Harry Eagar said...

In East Tennessee, a lot of Americans didn't have any property in 1932, they didn't even have food. Some didn't have clothes.

My great-aunt, who was a school principal, used to extort clothes from her brother's merchant friends so children could leave their homes and go to school.

I mentioned cotton in the other thread. you might want to read Barry's 'Rising Tide' with its inventory of the average worldly goods of a southern cotton tenant farmer in 1927 before you imagine that Americans were richer in 1930 than in 1830.

Yeah, bret, and why do they own houses? Because of the New Deal, that's why. You may be right that they are now prepared to behave like junior plutocrats, but that just means the average homeowner doesn't know any more economic history than Howard does.

Anonymous said...

The existence of localized poverty doesn't mean the average is lower. You also presume no such specific areas or classes of poverty existed in 1830, or were much fewer. If your standard is "all groups / regions / classes must have improved", I doubt you'll find mixed economies successful either.

P.S. Can I just counter anecdote you with slaves in 1830 vs. 1930?

Bret said...

harry eagar wrote: "...why do they own houses? Because of the New Deal..."

That's certainly plausible. One simple rule of economics is that when consumption is subsidized, you tend to get more of it, at least in the short term. However, in the case of the New Deal related mortgage subsidies, I think the subsidies were translated into higher lot and housing prices, bigger houses, and then possibly more home ownership, in that order.

Also, the flip side of the subsidy coin is the taxation required to offset the subsidies. Another simple rule of economics is that when you tax something you get less of it. So taxes on productivity and consumption have correspondingly reduced our wealth and income in other areas.

So bigger and pricier houses, maybe more of them, but less wealth in other areas. Not terrible, for sure, but not necessarily great either.

Howard said...

Somehow my great grandparents came to this country in the late 1800s with nothing and within a generation they owned houses, rental properties and businesses all before The New Deal. Entrepreneurship is the key. Most people are not so inclined. Institutions that are favorable to private sector wealth creation benefit everyone although not equally. Focusing on the static notion of who owns property misses the more crucial dynamic view of an ongoing process of capital formation. That is the process which lifts more and more of the population further above subsistence.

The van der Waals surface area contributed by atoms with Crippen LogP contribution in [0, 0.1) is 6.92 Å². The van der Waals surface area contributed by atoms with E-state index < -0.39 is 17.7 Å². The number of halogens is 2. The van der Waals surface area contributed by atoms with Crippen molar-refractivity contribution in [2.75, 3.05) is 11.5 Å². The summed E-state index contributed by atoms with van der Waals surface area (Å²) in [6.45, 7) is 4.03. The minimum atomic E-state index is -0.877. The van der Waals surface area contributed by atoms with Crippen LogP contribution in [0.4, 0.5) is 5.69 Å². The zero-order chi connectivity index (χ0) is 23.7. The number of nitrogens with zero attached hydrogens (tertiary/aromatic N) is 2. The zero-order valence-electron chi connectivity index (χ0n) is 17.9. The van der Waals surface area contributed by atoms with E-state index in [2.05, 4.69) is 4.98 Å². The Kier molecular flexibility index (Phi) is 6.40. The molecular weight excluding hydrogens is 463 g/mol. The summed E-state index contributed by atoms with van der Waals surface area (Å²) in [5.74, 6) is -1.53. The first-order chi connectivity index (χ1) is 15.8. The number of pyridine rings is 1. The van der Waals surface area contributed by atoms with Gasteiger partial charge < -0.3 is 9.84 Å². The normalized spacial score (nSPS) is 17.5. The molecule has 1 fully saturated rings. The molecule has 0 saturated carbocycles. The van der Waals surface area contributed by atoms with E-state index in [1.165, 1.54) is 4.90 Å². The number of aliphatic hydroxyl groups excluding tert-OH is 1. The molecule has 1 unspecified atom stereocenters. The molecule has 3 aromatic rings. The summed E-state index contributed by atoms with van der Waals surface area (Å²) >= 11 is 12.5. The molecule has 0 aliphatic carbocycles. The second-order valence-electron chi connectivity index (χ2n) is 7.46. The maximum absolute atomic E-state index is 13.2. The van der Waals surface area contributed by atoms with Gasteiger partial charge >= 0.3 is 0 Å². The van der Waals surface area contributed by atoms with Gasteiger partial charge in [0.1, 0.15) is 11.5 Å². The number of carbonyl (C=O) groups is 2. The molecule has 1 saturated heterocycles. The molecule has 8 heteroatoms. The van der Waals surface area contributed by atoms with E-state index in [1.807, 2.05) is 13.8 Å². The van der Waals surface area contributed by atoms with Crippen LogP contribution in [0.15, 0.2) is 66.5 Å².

Harry Eagar said...

bret, you don't understand the New Deal, do you? I'm not surprised.

FHA was self-supporting, provided a service that the private market wouldn't.

As for averages: the average of, say, $50,000 (the value of a farm in 1830) and $10 (the rough value of the personalty of a cotton sharecropper in 1930) is $25,005, which tells you nothing about any trend in conditions.

Destitution in 1930 was not local or minor. It was widespread and affected tens of millions of people. And, absent the New Deal and government intervention, it was getting worse, not better.

Bret said...

So are you saying that you don't think government guaranteed loans are a form of a subsidy?

Harry Eagar said...

Not if the borrower pays for the insurance. Which FHA borrowers do.

Never cost the taxpayer a penny until the free marketeers got involved in the '80s.

Bret said...

The insurance premium is set lower than any entity other than the U.S. government could get away with. That means the loans are cheaper than they otherwise should be. That's a subsidy.

Businesses would love credit on the same terms but don't get it. Why not? Maybe there should be a Federal Business Loan Administration that insures, for a modest fee, business loans that are ultimately backed by the taxpayer.

Harry Eagar said...

Actually, there is.

Anyhow, when I got my market mortgage, I paid less, not more than if I had gotten an FHA mortgage.

It was too big to be FHA insured, but I still paid less than the FHA rate, by half a percent -- the cost of insurance.

joe shropshire said...

I know of a software startup that was partly financed on two home equity loans against VA mortgages. I think that probably is closer to the mark, since both guys took out a little more than the down payments they didn't have to make. Taxpayers' exposure wouldn't be very much, but it wouldn't be nothing, either, and I'm fine with it. Vaya con dios. I don't know if these guys ever applied to SBA. Anyway: you probably should not generalize too much on one statement, but it's hard to see how this: